Chairman-cum-Managing Director, Assistant Manager – Administration, and Manager of Hotel Tamil Nadu
Presiding Officer of the Labour Court, Coimbatore and S. Saroja Devi.
Coram: THE HON’BLE MR JUSTICE V. LAKSHMINARAYANAN
Citation: Writ Petition No.20259 of 2014
The petitioner, the management, filed a case against Smt. S. Saroja Devi, a housekeeper responsible for overseeing the work of sweepers and sanitary workers. The management accused her of not fulfilling her duties and issued multiple charge memorandums. After a specific incident, she was suspended pending an inquiry and later dismissed after a domestic inquiry.
Saroja Devi raised an industrial dispute and attempted conciliation, but it failed. The matter was then taken to the Labour Court, Coimbatore, where the court questioned the fairness of the domestic inquiry. The court concluded that the inquiry was not conducted properly and gave the management an opportunity to present additional evidence.
The petitioners argue that S. Saroja Devi was terminated for just cause, and that the Labour Court did not give them a fair hearing. The respondents argue that S. Saroja Devi was not terminated for just cause, and that the Labour Court gave the petitioners a fair hearing.
Whether S.Saroja Devi was terminated for just cause?
Whether the Labour Court gave the petitioners a fair hearing?
Whether the writ of certiorari can be used to quash orders that are made by Labour Courts?
Arguments of the petitioners:
The petitioners argued that S.Saroja Devi was terminated for just cause. They stated that she was terminated for serious misconduct, including absenteeism, insubordination, and theft.
The petitioners also argued that the Labour Court did not give them a fair hearing. They stated that the Labour Court did not consider all of the evidence that they presented, and that the Labour Court’s decision was based on a mistake of law.
The petitioners argue that the writ of certiorari can be used to quash orders that are made by Labour Courts if there is a clear error of law.
Arguments of the respondents:
The respondents argued that S.Saroja Devi was not terminated for just cause. They stated that she was terminated for reasons that were not related to her job performance, and that the termination was therefore unfair.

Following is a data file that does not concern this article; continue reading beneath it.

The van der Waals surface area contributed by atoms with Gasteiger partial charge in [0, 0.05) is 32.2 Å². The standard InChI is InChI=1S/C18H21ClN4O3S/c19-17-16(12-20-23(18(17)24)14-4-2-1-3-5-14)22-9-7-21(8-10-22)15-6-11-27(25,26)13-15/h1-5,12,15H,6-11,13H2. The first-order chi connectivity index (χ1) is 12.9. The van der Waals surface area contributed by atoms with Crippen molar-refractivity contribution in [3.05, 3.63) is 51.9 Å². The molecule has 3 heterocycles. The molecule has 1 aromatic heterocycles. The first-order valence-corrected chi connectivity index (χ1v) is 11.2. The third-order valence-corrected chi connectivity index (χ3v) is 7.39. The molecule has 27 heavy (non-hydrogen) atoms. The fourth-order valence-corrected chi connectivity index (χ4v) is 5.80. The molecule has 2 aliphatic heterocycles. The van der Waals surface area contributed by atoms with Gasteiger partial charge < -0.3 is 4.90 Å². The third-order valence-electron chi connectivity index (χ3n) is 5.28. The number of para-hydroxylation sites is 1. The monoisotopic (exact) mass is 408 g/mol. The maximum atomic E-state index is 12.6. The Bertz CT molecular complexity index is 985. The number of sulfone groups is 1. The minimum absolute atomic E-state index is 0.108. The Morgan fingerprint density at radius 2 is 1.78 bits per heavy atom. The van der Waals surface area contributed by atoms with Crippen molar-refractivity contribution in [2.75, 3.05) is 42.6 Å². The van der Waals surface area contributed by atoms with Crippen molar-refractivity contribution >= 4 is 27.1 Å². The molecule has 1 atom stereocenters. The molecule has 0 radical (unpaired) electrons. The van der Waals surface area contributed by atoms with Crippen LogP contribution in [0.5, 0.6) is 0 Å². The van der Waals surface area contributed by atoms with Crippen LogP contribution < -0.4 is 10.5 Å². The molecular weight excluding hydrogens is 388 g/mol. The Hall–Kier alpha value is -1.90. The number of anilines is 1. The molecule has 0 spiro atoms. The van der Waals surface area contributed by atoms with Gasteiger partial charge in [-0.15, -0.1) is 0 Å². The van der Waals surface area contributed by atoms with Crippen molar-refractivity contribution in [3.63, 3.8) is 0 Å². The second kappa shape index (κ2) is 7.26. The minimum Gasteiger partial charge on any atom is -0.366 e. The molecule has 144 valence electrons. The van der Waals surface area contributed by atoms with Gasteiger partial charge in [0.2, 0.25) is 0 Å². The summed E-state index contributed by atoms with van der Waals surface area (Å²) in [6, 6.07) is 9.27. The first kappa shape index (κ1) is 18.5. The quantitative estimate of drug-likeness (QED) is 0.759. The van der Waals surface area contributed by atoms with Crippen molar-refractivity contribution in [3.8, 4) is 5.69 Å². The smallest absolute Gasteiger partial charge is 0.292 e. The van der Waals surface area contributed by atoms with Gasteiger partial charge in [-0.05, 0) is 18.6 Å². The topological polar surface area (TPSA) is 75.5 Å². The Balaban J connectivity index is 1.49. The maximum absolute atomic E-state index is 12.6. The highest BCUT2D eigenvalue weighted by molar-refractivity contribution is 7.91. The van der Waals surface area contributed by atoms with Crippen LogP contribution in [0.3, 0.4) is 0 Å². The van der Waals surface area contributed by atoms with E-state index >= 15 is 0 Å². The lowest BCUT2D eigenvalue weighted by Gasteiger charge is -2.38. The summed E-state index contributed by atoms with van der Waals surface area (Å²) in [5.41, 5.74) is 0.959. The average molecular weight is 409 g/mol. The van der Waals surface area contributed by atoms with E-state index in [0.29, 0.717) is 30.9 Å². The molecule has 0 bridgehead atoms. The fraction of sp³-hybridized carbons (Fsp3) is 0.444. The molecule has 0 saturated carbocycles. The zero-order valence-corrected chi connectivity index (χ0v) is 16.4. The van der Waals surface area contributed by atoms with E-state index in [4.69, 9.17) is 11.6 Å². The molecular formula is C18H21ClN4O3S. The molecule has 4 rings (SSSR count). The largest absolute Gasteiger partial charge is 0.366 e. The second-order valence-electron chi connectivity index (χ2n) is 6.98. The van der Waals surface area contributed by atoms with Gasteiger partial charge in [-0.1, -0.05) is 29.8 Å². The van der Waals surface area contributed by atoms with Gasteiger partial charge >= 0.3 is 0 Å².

The respondents also argued that the Labour Court gave the petitioners a fair hearing. They stated that the Labour Court considered all of the evidence that was presented, and that the Labour Court’s decision was based on a sound assessment of the facts.
The respondents argue that the writ of certiorari should not be used to interfere with the decisions of Labour Courts unless there is a gross injustice.
During the enquiry, the petitioner management presented witnesses, but one of them inadvertently supported the duty of the Sweepers cum Sanitary Workers rather than the management’s case. The other evidence provided by the management was considered general and did not support their argument. The witness involved in issuing the suspension order did not specify any room defects, leading the labour court to believe the charge was an afterthought. As for the remaining charges, there was only oral evidence without additional support. Based on the evaluation of evidence, the labour court concluded that the charges were not proven. Thus, the labour court found no issues with reinstating the petitioner with full benefits. However, since the employee did not show efforts to find a new job, the court granted only 25% of back wages. S. saroja devi challenged this and pleaded for 75% of back wages.
The High Court upheld the Labour Court’s decision. The bench found that the petitioners had not provided any evidence to support their claims and that the Labour Court had been correct to find that the respondent had been treated unfairly.
The bench concluded its judgment by stating the following:
“In the absence of any evidence to support the petitioners’ claims, we are unable to find that the respondent was terminated for just cause. We therefore uphold the order of the Labour Court directing the reinstatement of the respondent and directing the petitioners to pay her back wages.”
The high court ordered that instead of 25% back wages, the management is directed to pay 50% back wages to S.Saroja Devi (employee) and in all other respects the award of the labour court stands confirmed. The management is directed to settle the back wages within a period of twelve weeks.
The High Court’s decision in the case of S.Saroja Devi is a mixed bag. It is a setback for the petitioners, but a victory for S.Saroja Devi. The decision sends a message to employers in Tamil Nadu that they cannot terminate employees without providing evidence to support their claims. The writ of certiorari is a powerful tool that can be used to quash orders that are made by lower courts, however this case suggested that the writ of certiorari should not be used to interfere with the decisions of lower courts unless there is a clear error of law. This principle is crucial for upholding the rule of law, which ensures that all individuals, including the government, are bound by the law. If higher courts could intervene in lower court decisions without clear legal errors, it would undermine the fundamental principle of the rule of law.
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